you're great!! I immediately grasped the joke of this logo and If I was a pro8 guy I would NEVER accidentially donate to this site instead of theirs like it could NEVER EVER happen that I ACCIDENTIALLY donate to theirs site. One glance and I can totally see the purpose of this website as well as of theirs. confusion is simply not possible!

  • 73. Daniel Loftus  |  January 15, 2010 at 3:08 am

    If this is costing Courage Campaign alot of legal fees, take it down. I don't want my money going to support a playground squabble.

  • 74. Roberta K  |  January 15, 2010 at 3:11 am

    Thanks Alan — just grabbed it to use for my Twitter avatar (I ditched my Facebook because I was getting bored with it).

  • 75. Polkageist  |  January 15, 2010 at 3:12 am

    Oh, you put too much work into that. A reply letter only needed to say "Stuff it"

    Or perhaps a rude little emoticon: t(^.^)t

  • 76. Roberta K  |  January 15, 2010 at 3:14 am

    Might be a little tough with the Haiti earthquake coverage, but she might be able to get to it by Monday if relief efforts settle into less than chaos.

  • 77. Alan E.  |  January 15, 2010 at 3:17 am

    haha hi mom!

  • 78. David from Sandy  |  January 15, 2010 at 3:20 am

    LOLZ. . . when will the stooopidity end?

  • 79. Eric  |  January 15, 2010 at 3:31 am

    Um, the ProtectMarriage attorney is admitting that male and female logo's are interchangeable in a family.

  • 80. Doug K.  |  January 15, 2010 at 3:31 am

    I love how with each attempt by the Proponents of Prop 8 to push their position, they shed even more light on their laughable ignorance.

  • 81. Shannon  |  January 15, 2010 at 3:32 am

    "While our client does appreciate the irony of the suggestion in your letter that a logo of a family made up of a man, a woman, and two children is “substantially indistinguishable” from a logo of a family made up of two women and two children, your assertion is incorrect."

    MOST AMAZING SENTENCE EVER.

    OH MY GOD – keep up the excellent, excellent work!!!

    Aaaaahahahahahahahahaha. I will be laughing for DAYS.

  • 82. Kendall  |  January 15, 2010 at 3:33 am

    How are the prop 8 lawyers so sure it's not a male figure in a dress? Or maybe the male figure transitioned to female. Just sayin'.

    The response: "While our client does appreciate the irony of the suggestion in your letter that a logo of a family made up of a man, a woman, and two children is 'substantially indistinguishable' from a logo of a family made up of two women and two children, your assertion is incorrect." Love it.

  • 83. Barry  |  January 15, 2010 at 3:37 am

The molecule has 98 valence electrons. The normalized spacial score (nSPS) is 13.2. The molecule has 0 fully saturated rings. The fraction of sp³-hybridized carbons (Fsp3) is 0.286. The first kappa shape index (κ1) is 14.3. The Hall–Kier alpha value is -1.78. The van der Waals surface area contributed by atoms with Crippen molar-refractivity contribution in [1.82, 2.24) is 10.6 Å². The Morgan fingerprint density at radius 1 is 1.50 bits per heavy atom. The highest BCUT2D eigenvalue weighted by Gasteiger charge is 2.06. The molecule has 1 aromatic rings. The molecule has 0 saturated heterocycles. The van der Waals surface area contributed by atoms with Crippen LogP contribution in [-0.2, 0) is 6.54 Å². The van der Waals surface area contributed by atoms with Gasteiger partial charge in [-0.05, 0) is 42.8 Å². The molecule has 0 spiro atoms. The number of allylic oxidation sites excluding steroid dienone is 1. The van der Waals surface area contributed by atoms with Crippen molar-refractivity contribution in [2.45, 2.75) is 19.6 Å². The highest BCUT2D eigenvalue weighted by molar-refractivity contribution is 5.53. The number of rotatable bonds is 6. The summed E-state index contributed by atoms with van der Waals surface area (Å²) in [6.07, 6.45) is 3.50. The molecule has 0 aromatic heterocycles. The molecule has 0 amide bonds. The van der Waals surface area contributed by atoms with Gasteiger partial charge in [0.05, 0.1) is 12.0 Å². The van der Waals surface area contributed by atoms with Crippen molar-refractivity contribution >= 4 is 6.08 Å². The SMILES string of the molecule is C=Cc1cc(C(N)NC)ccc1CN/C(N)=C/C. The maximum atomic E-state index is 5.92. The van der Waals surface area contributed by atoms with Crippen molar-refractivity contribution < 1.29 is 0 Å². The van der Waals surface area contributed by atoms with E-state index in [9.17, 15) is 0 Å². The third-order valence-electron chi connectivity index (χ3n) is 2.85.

I just called John M. Skeriotis and spoke to him about this. he was surprised that the letter is online and said they plan to press action.

  • 84. Mary Hayes  |  January 15, 2010 at 3:37 am

    But…. But…. Rick, Prop 8 supporters invariably put quotes around words like marriage and family when referring to gays. Are you saying that families look alike, whether headed by a gay or straight couple?

    Well, slap my ass and call me Fanny.

  • 85. Margaret Toigo  |  January 15, 2010 at 3:38 am

    “While our client does appreciate the irony of the suggestion in your letter that a logo of a family made up of a man, a woman, and two children is ’substantially indistinguishable’ from a logo of a family made up of two women and two children, your assertion is incorrect.”

    Indeed, best sentence ever!

    And thanks to all of you for your hard work in live blogging!

  • 86. Jason  |  January 15, 2010 at 3:41 am

    Has the temporary restraining order been filed yet?

  • 87. GT  |  January 15, 2010 at 3:47 am

    Owned!

  • 88. Mary Hayes  |  January 15, 2010 at 3:47 am

    This just gets better and better! When is Mr. Skeriotis going to give a press conference? That might make up for the scardy-cats' squelching of YouTube coverage.

  • 89. Rachel Hockett  |  January 15, 2010 at 3:49 am

    Take THAT, ProtectMarriage.com!

  • 90. Morrigoon  |  January 15, 2010 at 3:51 am

    “While our client does appreciate the irony of the suggestion in your letter that a logo of a family made up of a man, a woman, and two children is ’substantially indistinguishable’ from a logo of a family made up of two women and two children, your assertion is incorrect.”

    The Prop 8 campaign feels that a family made up of a man, a woman, and two children is ’substantially indistinguishable’ from a logo of a family made up of two women and two children – can their attorney's letter be submitted as evidence in the current trial?